• Bone stimulators (electrical or ultrasound)
    • Smoking cessation
    • Discontinuation of NSAIDs
    • Use of weightbearing casts or functional braces
Surgery
  • Surgical treatment of nonunions is determined by type of host, soft-tissue coverage, precise location of the nonunion, type of nonunion, and previous fracture treatment.
  • Patients with severe medical compromise, poor soft-tissue coverage, or poor vascular supply may be candidates for amputation.
  • Hypertrophic nonunion should be treated with rigid fixation of the nonunion, which may require revision of the internal fixation.
  • Nonunion of long-bone fractures with intramedullary nails may be treated with nail dynamization or exchange nailing.
    • Reaming the canal provides local bone graft and allows for placement of a larger diameter nail.
  • Bypass or wave plating allows for fixation and bone grafting (7).
  • For tibial nonunions, bracing may be combined with fibular osteotomy.
  • Well-stabilized atrophic nonunions are treated with bone grafting.
    • Bone graft may be autograft, allograft, or synthetic.
    • The fracture nonunion should be exposed and curetted, and the bone ends should be burred back to bleeding, viable bone.
    • Bone graft material then is packed into the nonunion.
    • The use of bone morphogenic protein 2 recently has been approved for tibial nonunion treatment.
    • The optimal bone graft material or bone morphogenic protein is unknown.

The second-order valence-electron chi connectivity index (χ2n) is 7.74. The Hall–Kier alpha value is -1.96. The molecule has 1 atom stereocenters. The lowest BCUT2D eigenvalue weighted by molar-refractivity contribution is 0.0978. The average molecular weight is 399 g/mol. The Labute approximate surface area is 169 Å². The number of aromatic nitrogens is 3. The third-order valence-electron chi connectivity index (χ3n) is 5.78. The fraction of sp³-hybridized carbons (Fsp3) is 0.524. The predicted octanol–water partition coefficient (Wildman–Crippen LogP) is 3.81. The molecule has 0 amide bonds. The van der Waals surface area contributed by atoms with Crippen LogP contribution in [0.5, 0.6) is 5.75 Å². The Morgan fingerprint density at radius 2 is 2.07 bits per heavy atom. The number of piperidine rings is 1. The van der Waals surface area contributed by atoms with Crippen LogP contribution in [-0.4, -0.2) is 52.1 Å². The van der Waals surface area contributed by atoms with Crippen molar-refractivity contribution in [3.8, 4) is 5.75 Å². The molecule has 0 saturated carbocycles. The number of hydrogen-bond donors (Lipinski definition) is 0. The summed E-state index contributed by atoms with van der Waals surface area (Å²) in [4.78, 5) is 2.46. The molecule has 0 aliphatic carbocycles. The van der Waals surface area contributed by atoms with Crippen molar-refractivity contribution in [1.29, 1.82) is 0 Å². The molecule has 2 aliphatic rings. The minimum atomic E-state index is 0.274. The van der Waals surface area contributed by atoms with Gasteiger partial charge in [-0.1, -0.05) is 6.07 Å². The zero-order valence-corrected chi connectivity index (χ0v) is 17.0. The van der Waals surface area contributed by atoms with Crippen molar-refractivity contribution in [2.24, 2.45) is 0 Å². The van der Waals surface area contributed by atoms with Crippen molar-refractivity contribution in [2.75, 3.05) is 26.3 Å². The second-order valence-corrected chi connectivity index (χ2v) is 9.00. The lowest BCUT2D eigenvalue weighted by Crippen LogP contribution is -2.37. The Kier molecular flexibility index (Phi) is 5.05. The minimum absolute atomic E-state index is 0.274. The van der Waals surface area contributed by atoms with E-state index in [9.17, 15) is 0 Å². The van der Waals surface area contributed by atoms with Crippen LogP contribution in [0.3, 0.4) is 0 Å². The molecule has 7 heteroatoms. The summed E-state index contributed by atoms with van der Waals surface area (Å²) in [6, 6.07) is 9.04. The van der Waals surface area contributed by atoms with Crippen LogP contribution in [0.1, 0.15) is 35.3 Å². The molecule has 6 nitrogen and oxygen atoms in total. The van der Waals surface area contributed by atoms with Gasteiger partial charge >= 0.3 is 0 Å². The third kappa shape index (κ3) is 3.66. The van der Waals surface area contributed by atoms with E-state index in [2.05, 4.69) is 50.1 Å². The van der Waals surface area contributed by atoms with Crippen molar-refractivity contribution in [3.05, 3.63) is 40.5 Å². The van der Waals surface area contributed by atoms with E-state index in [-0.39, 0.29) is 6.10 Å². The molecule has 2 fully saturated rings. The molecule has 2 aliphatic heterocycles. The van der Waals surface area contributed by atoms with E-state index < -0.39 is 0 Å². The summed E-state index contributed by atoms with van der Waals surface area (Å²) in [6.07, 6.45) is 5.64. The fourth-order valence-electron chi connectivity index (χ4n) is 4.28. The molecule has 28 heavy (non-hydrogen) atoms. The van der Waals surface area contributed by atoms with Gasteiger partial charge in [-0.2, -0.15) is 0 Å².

• Factors to consider with the use of autograft include the need for a 2nd incision and the relative quality of the patient’s bone.
      • Some patients may not want to have a 2nd incision with its risk of pain or infection.
  • Femoral neck nonunions may be treated with realignment osteotomy or joint replacement.
  • Infected nonunion:
    • Treatment is challenging and requires debridement of the infection, fracture stabilization, removal of dead space, and soft-tissue coverage.
    • Plastic surgery reconstruction may be necessary, and multiple surgeries often are necessary.
  • Large bone defects may be managed with bone transport via an external fixation and the Ilizarov method.
Follow-up
Prognosis
  • 90% of nonunions are treated successfully with 1 surgery.
  • In 80% of nonunions, limb length and alignment are restored.
  • If infection is present, often >1 surgery is required.
Complications
  • Infection and osteomyelitis
  • Hardware failure
  • Continued nonunion
  • Pain
  • Malunion
  • Joint stiffness
  • Pain and infection at the bone graft donor site
Patient Monitoring
Serial radiographs are obtained once a month, to assess the development of callus.
 
Miscellaneous
Codes
ICD9-CM
733.82 Nonunion fracture
 
Patient Teaching
Strict adherence to the recommendations of the orthopaedic surgeon regarding activity and care of the fracture may reduce the likelihood of developing a nonunion, particularly with problematic fractures.
 
Prevention
Excellent reduction of fractures, smoking cessation, and aggressive treatment of delayed unions decrease nonunion rates.
 
FAQ
Q: How long does a nonunion take to heal?
A: 90% of nonunions are treated successfully with 1 surgical intervention, and healing occurs over a 3-4-month period. Full rehabilitation with muscle strengthening takes longer, because the patient often is debilitated before treatment.